This article was originally published by Mennonite World Review

Indigenous believers in Ecuador seek Anabaptist identity

Clever Mashiant and Sofia Gualinga, Shuar indigenous leaders in Ecuador’s Amazon region, asked mission workers Jane and Jerrell Ross Richer, “How can we become Mennonites?”

The question arose after they read Mennonite Mission Network’s booklet, What Is an Anabaptist Christian? The material helped clarify Anabaptist principles they had learned about.

​Clever Mashiant, right, of the Shuar indigenous group in Ecuador, talks with Jerrell Ross Richer of Mennonite Mission Network. — Jane Ross Richer/MMN
​Clever Mashiant, right, of the Shuar indigenous group in Ecuador, talks with Jerrell Ross Richer of Mennonite Mission Network. — Jane Ross Richer/MMN

The Ross Richers, MMN service workers in the Ecua­dorian rain forest, shared their conversation with MMN’s Ecuador Partnership coordinator Peter Wigginton. He brought the interchange to the attention of Kichwa leaders of Iglesia Cristiana Menonita de Ecua­dor (ICME, Ecuador Mennonite Christian Church).

This multicultural conference was formed in 2018 by leaders trained in an Ana­baptist theology through Ecuador ministries. ICME, which has a priority for church planting, held a Jan. 11 gathering in Shell/Puyo, Pastaza Province, with Amazonian leaders seeking Mennonite indigenous identity.

“ICME leaders José Manual Guamán and Julian Gua­mán affirmed their desire to walk with brothers and sisters from the Amazonian region in consolidating a strong Mennonite/Anabaptist identity among their leaders,” Wigginton said.

Julian Guamán, highland Kichwa leader, voiced this affirmation during the gathering through the metaphor of a table. He noted that all indigenous oral history, songs, food, dress and ancestral natural medicines symbolize the legs of this table.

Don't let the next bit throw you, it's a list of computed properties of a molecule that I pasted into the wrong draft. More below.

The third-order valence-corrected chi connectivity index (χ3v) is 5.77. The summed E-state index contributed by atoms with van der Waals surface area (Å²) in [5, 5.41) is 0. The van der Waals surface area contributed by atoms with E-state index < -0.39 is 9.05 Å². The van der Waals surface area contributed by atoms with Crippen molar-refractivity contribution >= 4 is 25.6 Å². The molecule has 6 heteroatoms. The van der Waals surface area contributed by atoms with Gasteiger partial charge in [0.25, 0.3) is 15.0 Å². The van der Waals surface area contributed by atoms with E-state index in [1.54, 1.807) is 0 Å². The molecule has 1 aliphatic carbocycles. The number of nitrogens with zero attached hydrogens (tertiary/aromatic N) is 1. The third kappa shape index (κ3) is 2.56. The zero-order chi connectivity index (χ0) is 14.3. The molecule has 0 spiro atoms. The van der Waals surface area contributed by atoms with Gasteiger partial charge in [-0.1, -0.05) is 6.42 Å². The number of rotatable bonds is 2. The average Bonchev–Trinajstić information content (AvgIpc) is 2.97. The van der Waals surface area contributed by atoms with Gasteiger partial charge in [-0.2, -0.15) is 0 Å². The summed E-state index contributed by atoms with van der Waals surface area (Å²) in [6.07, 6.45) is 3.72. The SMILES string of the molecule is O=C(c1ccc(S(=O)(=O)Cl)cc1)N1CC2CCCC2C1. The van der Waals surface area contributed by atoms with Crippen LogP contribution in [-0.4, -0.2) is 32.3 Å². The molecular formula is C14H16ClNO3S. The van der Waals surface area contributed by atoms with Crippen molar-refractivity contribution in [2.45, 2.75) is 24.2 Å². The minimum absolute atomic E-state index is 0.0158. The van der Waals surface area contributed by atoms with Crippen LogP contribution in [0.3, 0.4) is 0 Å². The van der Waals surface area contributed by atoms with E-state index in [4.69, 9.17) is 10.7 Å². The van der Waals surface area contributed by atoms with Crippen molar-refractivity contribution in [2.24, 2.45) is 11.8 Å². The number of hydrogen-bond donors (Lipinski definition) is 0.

The central pillar — symbolizing the indigenous worldview or religion — can be transformed by the message of Jesus Christ. Jesus becomes a new type of pillar supporting the table and its metaphorical legs.

Guamán explained that the principal pillar of the table is internal, and the rest are external.

“Often times, we focus on the external manifestations of culture, but the real work of transformation in Christ is internal,” Jane Ross Richer reflected. “And most of the external parts of the culture don’t need to change and should not be changed in order to follow Christ.”

Julian Guamán’s embrace of Christianity and traditional native culture is key to developing churches that are both Christ-centered and true to indigenous identity.

“I hope to help Julian and other leaders from the Chimborazo highlands learn to know more church leaders in the rain forest region,” Jerrell Ross Richer said. “We all have much to learn about following Christ in ways that are authentic to our own cultural contexts.”

Julian Guamán gave a presentation on the culture and development of the indigenous churches in Chimborazo. He said the seeds planted by early missionaries in the 1950s have grown into 600 indigenous congregations.

“While many of those early missionaries were Mennonite, they did not focus on planting churches with ‘Mennonite’ in their names,” Jerrell Ross Richer said. “It is only recently that the found­ers of the new ICME denomination are recognizing the importance of the Anabaptist theology brought by those first teachers and are claiming their identity as part of the global family of Mennonite churches.”

Given ICME’s priority on church planting, Wigginton and the Ross Richers felt it was pivotal to connect the Amazonian leaders with key ICME leaders.

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